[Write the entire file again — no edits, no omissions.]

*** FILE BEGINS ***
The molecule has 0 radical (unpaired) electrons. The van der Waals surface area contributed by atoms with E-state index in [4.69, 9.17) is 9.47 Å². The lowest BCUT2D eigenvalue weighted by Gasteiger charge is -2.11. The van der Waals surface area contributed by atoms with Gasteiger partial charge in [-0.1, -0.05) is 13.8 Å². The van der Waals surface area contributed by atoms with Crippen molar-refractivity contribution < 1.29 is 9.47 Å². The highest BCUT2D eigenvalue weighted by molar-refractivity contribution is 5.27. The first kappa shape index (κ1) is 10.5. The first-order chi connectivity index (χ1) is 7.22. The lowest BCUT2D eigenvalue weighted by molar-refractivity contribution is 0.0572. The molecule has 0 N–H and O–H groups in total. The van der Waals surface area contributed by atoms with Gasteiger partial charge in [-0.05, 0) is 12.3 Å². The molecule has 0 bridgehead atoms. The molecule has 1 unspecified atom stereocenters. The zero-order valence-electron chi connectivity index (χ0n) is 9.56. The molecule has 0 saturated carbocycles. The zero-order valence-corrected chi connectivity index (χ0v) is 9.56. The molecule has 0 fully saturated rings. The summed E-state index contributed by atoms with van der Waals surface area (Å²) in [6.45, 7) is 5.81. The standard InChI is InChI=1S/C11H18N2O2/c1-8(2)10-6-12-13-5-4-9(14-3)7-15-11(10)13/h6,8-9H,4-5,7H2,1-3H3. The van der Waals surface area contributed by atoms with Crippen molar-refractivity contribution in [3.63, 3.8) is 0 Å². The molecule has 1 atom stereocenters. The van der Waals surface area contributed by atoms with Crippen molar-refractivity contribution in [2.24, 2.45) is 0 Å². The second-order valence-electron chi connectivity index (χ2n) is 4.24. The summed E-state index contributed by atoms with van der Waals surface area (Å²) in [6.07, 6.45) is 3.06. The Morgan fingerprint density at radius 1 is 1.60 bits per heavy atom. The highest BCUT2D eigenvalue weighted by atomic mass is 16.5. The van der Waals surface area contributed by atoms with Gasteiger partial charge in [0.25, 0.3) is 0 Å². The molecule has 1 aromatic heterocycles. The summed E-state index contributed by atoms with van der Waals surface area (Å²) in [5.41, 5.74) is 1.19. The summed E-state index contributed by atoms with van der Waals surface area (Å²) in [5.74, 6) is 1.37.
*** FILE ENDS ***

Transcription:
The molecule has 0 radical (unpaired) electrons. The van der Waals surface area contributed by atoms with E-state index in [4.69, 9.17) is 9.47 Å². The lowest BCUT2D eigenvalue weighted by Gasteiger charge is -2.11. The van der Waals surface area contributed by atoms with Gasteiger partial charge in [-0.1, -0.05) is 13.8 Å². The van der Waals surface area contributed by atoms with Crippen molar-refractivity contribution < 1.29 is 9.47 Å². The highest BCUT2D eigenvalue weighted by molar-refractivity contribution is 5.27. The first kappa shape index (κ1) is 10.5. The first-order chi connectivity index (χ1) is 7.22. The lowest BCUT2D eigenvalue weighted by molar-refractivity contribution is 0.0572. The molecule has 0 N–H and O–H groups in total. The van der Waals surface area contributed by atoms with Gasteiger partial charge in [-0.05, 0) is 12.3 Å². The molecule has 0 bridgehead atoms. The molecule has 1 unspecified atom stereocenters. The zero-order valence-electron chi connectivity index (χ0n) is 9.56. The molecule has 0 saturated carbocycles. The zero-order valence-corrected chi connectivity index (χ0v) is 9.56. The molecule has 0 fully saturated rings. The summed E-state index contributed by atoms with van der Waals surface area (Å²) in [6.45, 7) is 5.81. The standard InChI is InChI=1S/C11H18N2O2/c1-8(2)10-6-12-13-5-4-9(14-3)7-15-11(10)13/h6,8-9H,4-5,7H2,1-3H3. The van der Waals surface area contributed by atoms with Crippen molar-refractivity contribution in [3.63, 3.8) is 0 Å². The molecule has 1 atom stereocenters. The van der Waals surface area contributed by atoms with Crippen molar-refractivity contribution in [2.24, 2.45) is 0 Å². The second-order valence-electron chi connectivity index (χ2n) is 4.24. The summed E-state index contributed by atoms with van der Waals surface area (Å²) in [6.07, 6.45) is 3.06. The Morgan fingerprint density at radius 1 is 1.60 bits per heavy atom. The highest BCUT2D eigenvalue weighted by atomic mass is 16.5. The van der Waals surface area contributed by atoms with Gasteiger partial charge in [0.25, 0.3) is 0 Å². The molecule has 1 aromatic heterocycles. The summed E-state index contributed by atoms with van der Waals surface area (Å²) in [5.41, 5.74) is 1.19. The summed E-state index contributed by atoms with van der Waals surface area (Å²) in [5.74, 6) is 1.37.